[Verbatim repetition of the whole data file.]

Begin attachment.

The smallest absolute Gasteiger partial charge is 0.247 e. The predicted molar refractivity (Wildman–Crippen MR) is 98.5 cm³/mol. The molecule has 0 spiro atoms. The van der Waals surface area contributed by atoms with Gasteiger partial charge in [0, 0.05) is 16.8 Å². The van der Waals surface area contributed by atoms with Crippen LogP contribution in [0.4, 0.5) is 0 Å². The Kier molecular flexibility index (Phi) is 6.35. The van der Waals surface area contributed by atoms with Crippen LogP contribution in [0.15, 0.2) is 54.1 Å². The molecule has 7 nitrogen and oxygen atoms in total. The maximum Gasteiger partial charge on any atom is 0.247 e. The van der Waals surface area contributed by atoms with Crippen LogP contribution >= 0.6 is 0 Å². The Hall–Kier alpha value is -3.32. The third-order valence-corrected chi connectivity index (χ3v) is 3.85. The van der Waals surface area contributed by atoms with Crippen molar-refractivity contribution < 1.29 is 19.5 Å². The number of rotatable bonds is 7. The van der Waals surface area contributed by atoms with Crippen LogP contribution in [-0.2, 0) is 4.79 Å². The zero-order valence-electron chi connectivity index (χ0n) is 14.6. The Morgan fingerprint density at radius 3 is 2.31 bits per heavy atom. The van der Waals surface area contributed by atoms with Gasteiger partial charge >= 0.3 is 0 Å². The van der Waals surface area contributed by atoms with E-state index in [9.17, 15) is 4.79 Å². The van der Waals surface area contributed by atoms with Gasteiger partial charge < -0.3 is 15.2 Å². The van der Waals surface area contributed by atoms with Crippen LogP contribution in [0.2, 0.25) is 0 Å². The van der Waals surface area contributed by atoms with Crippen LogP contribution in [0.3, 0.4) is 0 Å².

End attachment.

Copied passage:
The smallest absolute Gasteiger partial charge is 0.247 e. The predicted molar refractivity (Wildman–Crippen MR) is 98.5 cm³/mol. The molecule has 0 spiro atoms. The van der Waals surface area contributed by atoms with Gasteiger partial charge in [0, 0.05) is 16.8 Å². The van der Waals surface area contributed by atoms with Crippen LogP contribution in [0.4, 0.5) is 0 Å². The Kier molecular flexibility index (Phi) is 6.35. The van der Waals surface area contributed by atoms with Crippen LogP contribution in [0.15, 0.2) is 54.1 Å². The molecule has 7 nitrogen and oxygen atoms in total. The maximum Gasteiger partial charge on any atom is 0.247 e. The van der Waals surface area contributed by atoms with Crippen LogP contribution >= 0.6 is 0 Å². The Hall–Kier alpha value is -3.32. The third-order valence-corrected chi connectivity index (χ3v) is 3.85. The van der Waals surface area contributed by atoms with Crippen molar-refractivity contribution < 1.29 is 19.5 Å². The number of rotatable bonds is 7. The van der Waals surface area contributed by atoms with Crippen LogP contribution in [-0.2, 0) is 4.79 Å². The zero-order valence-electron chi connectivity index (χ0n) is 14.6. The Morgan fingerprint density at radius 3 is 2.31 bits per heavy atom. The van der Waals surface area contributed by atoms with Gasteiger partial charge >= 0.3 is 0 Å². The van der Waals surface area contributed by atoms with E-state index in [9.17, 15) is 4.79 Å². The van der Waals surface area contributed by atoms with Gasteiger partial charge < -0.3 is 15.2 Å². The van der Waals surface area contributed by atoms with Crippen LogP contribution in [0.2, 0.25) is 0 Å². The van der Waals surface area contributed by atoms with Crippen LogP contribution in [0.3, 0.4) is 0 Å².